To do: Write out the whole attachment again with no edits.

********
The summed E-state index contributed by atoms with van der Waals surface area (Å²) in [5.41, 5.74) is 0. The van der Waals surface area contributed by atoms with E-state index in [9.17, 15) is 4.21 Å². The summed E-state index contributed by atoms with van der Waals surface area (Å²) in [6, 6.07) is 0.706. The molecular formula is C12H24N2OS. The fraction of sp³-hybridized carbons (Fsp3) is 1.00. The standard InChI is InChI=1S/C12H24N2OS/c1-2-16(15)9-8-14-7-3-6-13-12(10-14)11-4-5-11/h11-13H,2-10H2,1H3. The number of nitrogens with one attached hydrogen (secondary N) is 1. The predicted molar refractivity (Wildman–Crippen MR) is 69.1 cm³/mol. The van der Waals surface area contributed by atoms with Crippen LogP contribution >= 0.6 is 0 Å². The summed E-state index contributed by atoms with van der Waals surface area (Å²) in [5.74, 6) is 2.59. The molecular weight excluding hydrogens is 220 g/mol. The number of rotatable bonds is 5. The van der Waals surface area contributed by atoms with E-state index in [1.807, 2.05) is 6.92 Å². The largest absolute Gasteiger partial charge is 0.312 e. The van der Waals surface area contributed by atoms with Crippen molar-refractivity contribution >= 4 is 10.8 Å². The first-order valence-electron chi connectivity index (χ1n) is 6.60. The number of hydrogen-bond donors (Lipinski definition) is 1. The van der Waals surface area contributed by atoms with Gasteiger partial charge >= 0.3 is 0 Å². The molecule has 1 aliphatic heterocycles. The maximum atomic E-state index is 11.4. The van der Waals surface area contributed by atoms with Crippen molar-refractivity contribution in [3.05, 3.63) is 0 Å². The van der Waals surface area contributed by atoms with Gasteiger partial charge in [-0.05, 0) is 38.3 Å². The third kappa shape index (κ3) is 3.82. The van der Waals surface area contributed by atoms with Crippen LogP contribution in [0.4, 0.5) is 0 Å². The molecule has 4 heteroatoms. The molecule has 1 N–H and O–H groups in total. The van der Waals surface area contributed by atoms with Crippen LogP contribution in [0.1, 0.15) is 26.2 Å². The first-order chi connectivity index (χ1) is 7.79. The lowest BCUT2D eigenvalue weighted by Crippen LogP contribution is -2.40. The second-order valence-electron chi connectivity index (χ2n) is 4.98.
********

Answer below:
The summed E-state index contributed by atoms with van der Waals surface area (Å²) in [5.41, 5.74) is 0. The van der Waals surface area contributed by atoms with E-state index in [9.17, 15) is 4.21 Å². The summed E-state index contributed by atoms with van der Waals surface area (Å²) in [6, 6.07) is 0.706. The molecular formula is C12H24N2OS. The fraction of sp³-hybridized carbons (Fsp3) is 1.00. The standard InChI is InChI=1S/C12H24N2OS/c1-2-16(15)9-8-14-7-3-6-13-12(10-14)11-4-5-11/h11-13H,2-10H2,1H3. The number of nitrogens with one attached hydrogen (secondary N) is 1. The predicted molar refractivity (Wildman–Crippen MR) is 69.1 cm³/mol. The van der Waals surface area contributed by atoms with Crippen LogP contribution >= 0.6 is 0 Å². The summed E-state index contributed by atoms with van der Waals surface area (Å²) in [5.74, 6) is 2.59. The molecular weight excluding hydrogens is 220 g/mol. The number of rotatable bonds is 5. The van der Waals surface area contributed by atoms with E-state index in [1.807, 2.05) is 6.92 Å². The largest absolute Gasteiger partial charge is 0.312 e. The van der Waals surface area contributed by atoms with Crippen molar-refractivity contribution >= 4 is 10.8 Å². The first-order valence-electron chi connectivity index (χ1n) is 6.60. The number of hydrogen-bond donors (Lipinski definition) is 1. The van der Waals surface area contributed by atoms with Gasteiger partial charge >= 0.3 is 0 Å². The molecule has 1 aliphatic heterocycles. The maximum atomic E-state index is 11.4. The van der Waals surface area contributed by atoms with Crippen molar-refractivity contribution in [3.05, 3.63) is 0 Å². The van der Waals surface area contributed by atoms with Gasteiger partial charge in [-0.05, 0) is 38.3 Å². The third kappa shape index (κ3) is 3.82. The van der Waals surface area contributed by atoms with Crippen LogP contribution in [0.4, 0.5) is 0 Å². The molecule has 4 heteroatoms. The molecule has 1 N–H and O–H groups in total. The van der Waals surface area contributed by atoms with Crippen LogP contribution in [0.1, 0.15) is 26.2 Å². The first-order chi connectivity index (χ1) is 7.79. The lowest BCUT2D eigenvalue weighted by Crippen LogP contribution is -2.40. The second-order valence-electron chi connectivity index (χ2n) is 4.98.